The glass industry currently faces three main challenges to reach zero carbon manufacturing. The first is meeting decarbonisation targets, driven by the Paris Agreement and other government- and company-set climate/energy zero carbon targets. Emissions reduction of NOx and SOx is also a key environmental driver. Secondly, the expected changes needed to achieve decarbonisation will put pressure on CapEx and OpEx that could affect profitability and glass quality. As an energy-intensive industry where traditional technologies are poorly efficient, glass needs to remain competitive against other packaging materials such as aluminium and plastic. Finally, with consumers demanding rapid changes, this traditionally conservative industry will need to significantly accelerate its rate of change to adapt to the new reality, for example through electrification and digitalisation of the process, with the agility to meet its customers’ sustainability goals.
In order to meet the carbon emission reductions, the industry needs to dramatically reduce its use of natural gas. In December 2020, the EU announced targets to reduce carbon emissions by 55% by 2030. By early September 2021, the European Union Allowance (EUA) carbon price in the EU Emissions Trading System (ETS) had reached around €60/tonne1. An 80% increase compared to early January 2021. The trend is likely to continue, with some projections estimating over €90/tonne by 2030 and beyond.
Obviously, this applies to Europe but the decarbonisation challenge is valid everywhere. Including China which has created its own carbon trading market, initially covering the coal- and gas-fired power plants that account for ~40% of China’s carbon emissions. It is expected that China’s ETS, will extend to other sectors, including glass. Trading in China’s ETS began in July 2021 at a much lower price compared to Europe, at ~€6/tonne. According to the 2020 China Carbon Pricing Survey2, undertaken during July–August 2020, from hundreds of stakeholders, “Respondents expect carbon emissions trading to increasingly affect investment decisions in coming years. 37% of respondents expect investment decisions to be strongly or moderately affected in 2020. By 2025, this number rises to 69%.” China has pledged to bring its carbon emissions to a peak before 2030 and to reach carbon neutrality by around 20603. The US has also rejoined the Paris Agreement. This is a global movement. The market and consumers are demanding it.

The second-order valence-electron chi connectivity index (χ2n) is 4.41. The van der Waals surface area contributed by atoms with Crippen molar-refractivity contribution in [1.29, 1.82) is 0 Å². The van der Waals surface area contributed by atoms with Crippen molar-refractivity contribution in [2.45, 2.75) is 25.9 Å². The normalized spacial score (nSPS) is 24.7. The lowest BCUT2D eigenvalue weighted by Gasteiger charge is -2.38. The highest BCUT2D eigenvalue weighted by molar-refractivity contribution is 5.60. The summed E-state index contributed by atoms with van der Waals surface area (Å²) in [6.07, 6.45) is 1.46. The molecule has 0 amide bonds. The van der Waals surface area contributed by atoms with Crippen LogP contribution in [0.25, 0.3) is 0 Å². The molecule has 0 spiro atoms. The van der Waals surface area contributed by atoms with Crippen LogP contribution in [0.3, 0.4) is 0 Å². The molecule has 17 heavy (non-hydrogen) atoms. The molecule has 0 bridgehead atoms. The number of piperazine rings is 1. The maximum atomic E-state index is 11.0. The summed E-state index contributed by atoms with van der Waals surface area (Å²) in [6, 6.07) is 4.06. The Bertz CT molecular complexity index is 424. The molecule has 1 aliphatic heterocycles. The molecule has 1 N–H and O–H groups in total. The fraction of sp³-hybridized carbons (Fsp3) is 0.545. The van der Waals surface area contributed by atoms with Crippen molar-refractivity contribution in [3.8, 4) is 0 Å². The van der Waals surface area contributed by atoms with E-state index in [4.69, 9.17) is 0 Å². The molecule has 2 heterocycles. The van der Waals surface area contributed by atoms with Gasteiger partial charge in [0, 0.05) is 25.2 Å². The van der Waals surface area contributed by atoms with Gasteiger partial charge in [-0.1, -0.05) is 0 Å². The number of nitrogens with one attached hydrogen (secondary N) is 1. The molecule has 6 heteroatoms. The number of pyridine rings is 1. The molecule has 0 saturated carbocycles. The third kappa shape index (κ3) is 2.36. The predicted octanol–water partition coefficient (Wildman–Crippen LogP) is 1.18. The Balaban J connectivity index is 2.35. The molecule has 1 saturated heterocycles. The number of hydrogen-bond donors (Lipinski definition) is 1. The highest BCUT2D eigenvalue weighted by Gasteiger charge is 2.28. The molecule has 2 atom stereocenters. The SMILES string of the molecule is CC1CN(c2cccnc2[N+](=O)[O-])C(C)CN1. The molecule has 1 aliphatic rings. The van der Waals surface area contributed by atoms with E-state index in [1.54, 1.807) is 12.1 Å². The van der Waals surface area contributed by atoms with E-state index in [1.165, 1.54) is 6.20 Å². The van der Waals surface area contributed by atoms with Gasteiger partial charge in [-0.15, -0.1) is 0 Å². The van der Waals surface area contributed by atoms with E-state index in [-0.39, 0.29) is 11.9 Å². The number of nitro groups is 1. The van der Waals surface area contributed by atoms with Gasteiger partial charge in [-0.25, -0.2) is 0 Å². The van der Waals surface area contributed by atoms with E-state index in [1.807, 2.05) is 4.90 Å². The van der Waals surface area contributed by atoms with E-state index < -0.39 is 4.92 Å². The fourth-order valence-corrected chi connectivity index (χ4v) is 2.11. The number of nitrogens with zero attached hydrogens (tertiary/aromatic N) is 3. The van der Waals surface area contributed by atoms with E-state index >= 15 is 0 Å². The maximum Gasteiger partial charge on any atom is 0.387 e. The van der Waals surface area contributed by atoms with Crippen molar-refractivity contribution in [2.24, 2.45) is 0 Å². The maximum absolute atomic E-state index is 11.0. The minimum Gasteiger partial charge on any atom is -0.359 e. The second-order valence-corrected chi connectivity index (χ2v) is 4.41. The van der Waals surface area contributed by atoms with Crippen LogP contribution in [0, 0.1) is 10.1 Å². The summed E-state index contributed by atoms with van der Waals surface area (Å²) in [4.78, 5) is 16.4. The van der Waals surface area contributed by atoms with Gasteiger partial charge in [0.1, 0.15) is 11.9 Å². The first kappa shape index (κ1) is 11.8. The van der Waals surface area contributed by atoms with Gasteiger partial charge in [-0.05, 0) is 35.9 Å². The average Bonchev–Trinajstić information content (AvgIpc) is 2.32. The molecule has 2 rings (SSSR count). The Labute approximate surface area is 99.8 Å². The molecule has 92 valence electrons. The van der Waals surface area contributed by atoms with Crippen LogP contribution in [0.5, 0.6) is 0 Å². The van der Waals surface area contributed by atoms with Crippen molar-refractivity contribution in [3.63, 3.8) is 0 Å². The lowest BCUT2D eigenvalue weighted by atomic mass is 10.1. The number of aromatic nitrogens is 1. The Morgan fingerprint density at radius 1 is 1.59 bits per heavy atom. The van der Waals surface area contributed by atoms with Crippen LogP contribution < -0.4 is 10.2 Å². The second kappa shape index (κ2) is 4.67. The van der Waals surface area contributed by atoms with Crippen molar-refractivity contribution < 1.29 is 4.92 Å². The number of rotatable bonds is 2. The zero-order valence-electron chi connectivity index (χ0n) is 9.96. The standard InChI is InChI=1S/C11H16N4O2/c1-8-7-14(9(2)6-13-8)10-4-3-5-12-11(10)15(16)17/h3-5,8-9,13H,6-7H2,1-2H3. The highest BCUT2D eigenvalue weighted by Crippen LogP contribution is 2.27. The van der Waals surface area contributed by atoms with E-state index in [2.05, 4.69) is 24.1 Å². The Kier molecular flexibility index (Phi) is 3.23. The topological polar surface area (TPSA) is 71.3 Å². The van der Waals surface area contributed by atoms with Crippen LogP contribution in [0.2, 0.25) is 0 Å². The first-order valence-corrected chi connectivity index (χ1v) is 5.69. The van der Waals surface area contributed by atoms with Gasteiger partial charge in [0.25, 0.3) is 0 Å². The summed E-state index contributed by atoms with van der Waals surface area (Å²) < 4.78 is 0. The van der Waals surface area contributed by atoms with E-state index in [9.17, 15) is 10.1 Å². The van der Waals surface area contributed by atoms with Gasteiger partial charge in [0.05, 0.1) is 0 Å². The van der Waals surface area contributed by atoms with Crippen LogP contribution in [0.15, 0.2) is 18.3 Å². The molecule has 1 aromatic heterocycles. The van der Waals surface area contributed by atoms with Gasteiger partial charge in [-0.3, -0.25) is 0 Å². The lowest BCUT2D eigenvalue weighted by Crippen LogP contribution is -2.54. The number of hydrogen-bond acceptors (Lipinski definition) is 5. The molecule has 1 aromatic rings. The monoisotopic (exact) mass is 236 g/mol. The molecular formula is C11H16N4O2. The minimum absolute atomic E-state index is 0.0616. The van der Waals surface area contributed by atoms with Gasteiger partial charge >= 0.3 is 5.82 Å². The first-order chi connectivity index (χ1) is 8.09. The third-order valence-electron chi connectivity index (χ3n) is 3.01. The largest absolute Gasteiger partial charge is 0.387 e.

Electrification makes sense
The majority of CO2 emissions in glass manufacturing (typically 75 to 85%) come from fuel combustion in the melting process. So replacing gas burners with electrical heaters is a very direct way to quickly achieve CO2 reduction. Other technologies are currently being assessed such as hydrogen and biogas. However, Eurotherm by Schneider Electric believes that in terms of technology readiness and availability, electrical melting, including hybrid melting (using 50% to 90% electrical energy) is the solution that makes the most sense to address the decarbonisation challenge for years to come.
Process electrification is the fastest way to reduce greenhouse gas emissions to meet the Paris Agreement and to achieve company commitments and pledges made via initiatives such as the RE100 or the Science Based Targets (SBTi). Therefore, it is anticipated that the number and size of electrical systems will need to increase to take over from traditional fossil fuels. The advantage of electrical melting is that it is already a proven and commonly used technology, suitable for scaling up to energise larger electrical melting systems. As a global supplier of advanced power products, electric melting/boosting systems, and related services to the glass industry for over 50 years, Eurotherm has the know-how to do this and is electrification ready!
Consider the entire process
The electrification of the process is not limited to the furnace itself. With electrical systems growing in size, it is important to have a holistic approach by including the complete power system and distribution architecture. For the best results, a complete vertical approach is needed, from the electrical grid to the glass. Being part of Schneider Electric enables Eurotherm to combine the power distribution system with the process automation and power system architecture to optimise CO2 reduction as much as possible. This integration includes the high- and medium-voltage (HV and MV) distribution equipment, transformers, switchgears, VFD drives, etc. all the way to the melting and boosting power control system.
Traditionally, power systems for glass furnaces have been designed by engineering companies (EPCs) and/or mining end-users, who apply their industrial process knowledge and experience from previous projects. While this can result in robust installations, they are often not optimised for cost and footprint because the electrical design process focuses on individual parts of the system, rather than considering the system as a whole. Electrical equipment manufacturers are also not usually involved in the design phase, often only being consulted during the request for quotation process once the design has been decided.